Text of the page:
Check-Cap received CE mark for its C-Scan Capsule in January of this year, now the Isfiya, Israel-based company is setting its sights on the U.S. market.
Propeller Health, the University of Wisconsin-Madison, and the University of California, Berkeley, used digital medicine data obtained from a five-year study to find out how air pollution impacts the day-to-day lives of asthma sufferers.
Biomedical engineers at Georgia Tech have developed a smartphone app that uses photos of a patient's fingernails to determine whether the level of hemoglobin in their blood seems low.
Pear Therapeutics has received a nod from FDA to market reSET-O, an app used to help those with opioid use disorder stay in recovery programs.
FDA said interim results from sampling studies indicate higher-than-expected contamination rates after reprocessing of duodenoscopes currently on the market.
Olympus agreed to pay $85 million to settle a federal investigation of its that began in 2015. A former executive also pleaded guilty and faces up to a year in prison.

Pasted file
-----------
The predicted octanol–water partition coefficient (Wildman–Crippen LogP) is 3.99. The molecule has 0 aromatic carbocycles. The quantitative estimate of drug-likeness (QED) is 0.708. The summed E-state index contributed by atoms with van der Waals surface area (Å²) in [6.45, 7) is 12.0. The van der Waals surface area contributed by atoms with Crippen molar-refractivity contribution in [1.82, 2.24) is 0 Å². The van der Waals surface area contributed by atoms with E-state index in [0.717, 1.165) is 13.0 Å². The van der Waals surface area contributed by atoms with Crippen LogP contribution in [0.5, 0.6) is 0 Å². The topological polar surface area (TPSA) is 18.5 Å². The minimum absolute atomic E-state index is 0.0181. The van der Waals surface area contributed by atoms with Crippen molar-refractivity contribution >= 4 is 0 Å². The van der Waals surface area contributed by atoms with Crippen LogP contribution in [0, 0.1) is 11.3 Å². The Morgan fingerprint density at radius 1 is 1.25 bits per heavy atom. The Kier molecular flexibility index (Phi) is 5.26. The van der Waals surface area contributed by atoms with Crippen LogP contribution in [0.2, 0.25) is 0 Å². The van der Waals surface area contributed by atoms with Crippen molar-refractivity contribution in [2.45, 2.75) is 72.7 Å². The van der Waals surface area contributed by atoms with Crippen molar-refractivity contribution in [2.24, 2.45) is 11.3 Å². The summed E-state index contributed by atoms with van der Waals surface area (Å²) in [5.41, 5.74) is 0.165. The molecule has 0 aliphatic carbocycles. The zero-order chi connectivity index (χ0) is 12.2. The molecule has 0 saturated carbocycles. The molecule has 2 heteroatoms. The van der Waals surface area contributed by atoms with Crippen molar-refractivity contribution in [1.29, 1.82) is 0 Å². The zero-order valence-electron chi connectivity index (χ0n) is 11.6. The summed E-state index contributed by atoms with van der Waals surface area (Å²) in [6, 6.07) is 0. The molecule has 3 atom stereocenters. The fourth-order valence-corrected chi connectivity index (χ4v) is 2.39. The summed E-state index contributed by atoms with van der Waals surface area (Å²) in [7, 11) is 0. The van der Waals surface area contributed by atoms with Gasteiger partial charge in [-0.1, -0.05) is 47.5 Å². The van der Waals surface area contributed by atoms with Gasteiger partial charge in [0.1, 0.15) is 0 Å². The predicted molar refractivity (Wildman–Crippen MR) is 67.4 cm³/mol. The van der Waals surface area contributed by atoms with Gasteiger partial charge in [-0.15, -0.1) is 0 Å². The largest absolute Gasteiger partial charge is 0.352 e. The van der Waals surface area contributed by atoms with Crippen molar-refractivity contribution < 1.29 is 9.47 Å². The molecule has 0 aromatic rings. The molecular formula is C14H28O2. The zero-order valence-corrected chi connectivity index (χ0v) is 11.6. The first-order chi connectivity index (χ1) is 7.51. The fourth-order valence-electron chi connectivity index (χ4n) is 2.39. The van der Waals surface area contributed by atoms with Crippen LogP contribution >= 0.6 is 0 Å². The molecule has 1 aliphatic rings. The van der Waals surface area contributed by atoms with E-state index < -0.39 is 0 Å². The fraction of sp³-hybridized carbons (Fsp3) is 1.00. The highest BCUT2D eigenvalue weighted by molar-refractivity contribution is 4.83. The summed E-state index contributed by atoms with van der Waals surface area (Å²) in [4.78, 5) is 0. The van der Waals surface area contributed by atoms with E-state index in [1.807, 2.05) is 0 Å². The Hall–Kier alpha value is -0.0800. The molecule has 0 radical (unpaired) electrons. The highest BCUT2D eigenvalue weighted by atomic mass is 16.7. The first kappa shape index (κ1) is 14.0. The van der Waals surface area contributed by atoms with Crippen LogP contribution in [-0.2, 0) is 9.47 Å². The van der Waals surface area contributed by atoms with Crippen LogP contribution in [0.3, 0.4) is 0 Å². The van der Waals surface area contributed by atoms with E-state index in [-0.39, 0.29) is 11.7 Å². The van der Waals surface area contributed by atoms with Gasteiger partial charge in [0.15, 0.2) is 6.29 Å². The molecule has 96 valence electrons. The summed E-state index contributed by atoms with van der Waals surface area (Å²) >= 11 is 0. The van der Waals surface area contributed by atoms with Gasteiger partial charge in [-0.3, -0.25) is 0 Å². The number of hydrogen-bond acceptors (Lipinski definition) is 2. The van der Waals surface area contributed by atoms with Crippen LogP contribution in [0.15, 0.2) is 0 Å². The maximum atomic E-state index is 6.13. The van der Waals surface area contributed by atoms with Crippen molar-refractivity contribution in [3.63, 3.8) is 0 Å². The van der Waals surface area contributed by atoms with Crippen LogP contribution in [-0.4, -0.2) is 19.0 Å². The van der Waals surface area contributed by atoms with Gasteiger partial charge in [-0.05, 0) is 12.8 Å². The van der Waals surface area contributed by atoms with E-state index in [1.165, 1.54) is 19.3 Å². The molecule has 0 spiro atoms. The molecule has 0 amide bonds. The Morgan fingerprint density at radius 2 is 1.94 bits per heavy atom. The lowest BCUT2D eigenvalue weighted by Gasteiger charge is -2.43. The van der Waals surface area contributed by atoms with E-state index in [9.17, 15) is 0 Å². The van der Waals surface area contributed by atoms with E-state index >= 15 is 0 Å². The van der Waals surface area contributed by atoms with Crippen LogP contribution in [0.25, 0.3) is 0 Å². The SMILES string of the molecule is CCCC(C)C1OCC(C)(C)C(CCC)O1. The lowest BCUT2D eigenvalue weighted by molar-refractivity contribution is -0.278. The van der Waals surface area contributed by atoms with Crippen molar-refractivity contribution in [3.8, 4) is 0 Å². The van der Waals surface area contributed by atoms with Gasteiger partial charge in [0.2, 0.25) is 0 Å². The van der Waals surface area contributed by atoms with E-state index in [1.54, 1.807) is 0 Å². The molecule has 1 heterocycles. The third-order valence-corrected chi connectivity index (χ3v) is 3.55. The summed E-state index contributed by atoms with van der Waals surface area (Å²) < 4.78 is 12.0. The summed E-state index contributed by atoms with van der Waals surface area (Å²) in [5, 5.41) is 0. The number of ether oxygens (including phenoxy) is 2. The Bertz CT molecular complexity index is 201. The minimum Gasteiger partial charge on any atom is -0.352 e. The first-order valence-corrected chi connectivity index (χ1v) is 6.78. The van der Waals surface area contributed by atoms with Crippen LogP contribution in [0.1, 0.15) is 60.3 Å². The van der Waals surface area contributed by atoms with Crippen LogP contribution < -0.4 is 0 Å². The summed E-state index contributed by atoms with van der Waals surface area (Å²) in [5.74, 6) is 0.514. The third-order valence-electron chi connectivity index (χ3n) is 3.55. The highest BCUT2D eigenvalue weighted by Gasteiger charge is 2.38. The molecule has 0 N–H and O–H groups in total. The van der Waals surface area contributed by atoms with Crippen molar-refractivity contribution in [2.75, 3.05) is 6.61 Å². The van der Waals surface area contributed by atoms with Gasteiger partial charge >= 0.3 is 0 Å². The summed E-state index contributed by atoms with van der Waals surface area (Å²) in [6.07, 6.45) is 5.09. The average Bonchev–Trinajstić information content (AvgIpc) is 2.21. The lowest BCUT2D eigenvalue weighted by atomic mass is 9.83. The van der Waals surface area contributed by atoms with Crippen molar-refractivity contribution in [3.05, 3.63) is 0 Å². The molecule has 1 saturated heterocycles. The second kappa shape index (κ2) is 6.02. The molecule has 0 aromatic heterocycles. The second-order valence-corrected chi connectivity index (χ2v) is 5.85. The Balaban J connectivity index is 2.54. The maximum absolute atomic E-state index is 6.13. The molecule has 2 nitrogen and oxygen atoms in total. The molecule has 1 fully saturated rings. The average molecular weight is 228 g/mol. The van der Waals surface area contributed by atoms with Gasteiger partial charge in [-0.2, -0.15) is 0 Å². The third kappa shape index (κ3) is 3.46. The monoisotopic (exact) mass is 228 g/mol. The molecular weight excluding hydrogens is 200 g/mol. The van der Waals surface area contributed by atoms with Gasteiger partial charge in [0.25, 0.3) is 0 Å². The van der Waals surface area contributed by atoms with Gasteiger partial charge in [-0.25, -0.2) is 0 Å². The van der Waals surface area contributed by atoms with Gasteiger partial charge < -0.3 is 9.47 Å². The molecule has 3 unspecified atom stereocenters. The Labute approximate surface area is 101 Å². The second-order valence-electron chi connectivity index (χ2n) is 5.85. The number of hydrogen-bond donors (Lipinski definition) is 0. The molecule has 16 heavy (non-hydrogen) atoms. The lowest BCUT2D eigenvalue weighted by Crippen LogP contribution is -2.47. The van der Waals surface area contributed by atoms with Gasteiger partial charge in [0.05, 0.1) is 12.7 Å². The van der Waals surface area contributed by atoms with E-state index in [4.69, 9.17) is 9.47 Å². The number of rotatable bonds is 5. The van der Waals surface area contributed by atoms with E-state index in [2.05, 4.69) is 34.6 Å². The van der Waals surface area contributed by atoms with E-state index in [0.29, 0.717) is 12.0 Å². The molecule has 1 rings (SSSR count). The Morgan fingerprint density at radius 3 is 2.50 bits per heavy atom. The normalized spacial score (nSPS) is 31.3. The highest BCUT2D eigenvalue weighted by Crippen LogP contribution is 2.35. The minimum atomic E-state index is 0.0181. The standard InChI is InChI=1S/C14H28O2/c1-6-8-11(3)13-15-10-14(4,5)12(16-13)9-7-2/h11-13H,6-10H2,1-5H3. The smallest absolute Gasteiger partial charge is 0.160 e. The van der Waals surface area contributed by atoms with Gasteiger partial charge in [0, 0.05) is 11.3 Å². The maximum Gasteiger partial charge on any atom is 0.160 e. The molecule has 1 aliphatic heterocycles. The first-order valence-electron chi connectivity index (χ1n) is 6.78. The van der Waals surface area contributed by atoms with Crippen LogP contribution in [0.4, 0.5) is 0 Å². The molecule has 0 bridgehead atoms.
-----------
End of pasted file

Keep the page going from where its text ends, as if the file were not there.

Osaka University researchers have developed an AI-based system that has the potential to differentiate between different types of cancer cells. The research could have major implications in the field of oncology.
The Galway, Ireland-based company has raised $30 million to help develop its approach to drain the excess fluid found in acute decompensated heart failure patients.
The company also released a weak outlook for 2019 and saw shares drop a little more than 17% as a result.
The partnership between Edwards Lifesciences and Bay Labs continues the trend of larger medtech firms teaming up with companies in the artificial intelligence space to enhance existing devices.
The medtech space was definitely piping hot with M&A activity earlier this year, but do firms still have that same thirst for deals going into 2019?
The robotic guidance and navigation system has already been used in surgeries in Greece, Germany, and Italy.
A recent breakthrough in the design of medical device cables is expected to enable a new generation of small, flexible, and intelligent catheters according to Japanese wire and cable supplier Junkosha.
The Marlborough, MA-based company said it could pick up a CE mark for the endoscopic ablation system sometime in mid-2019.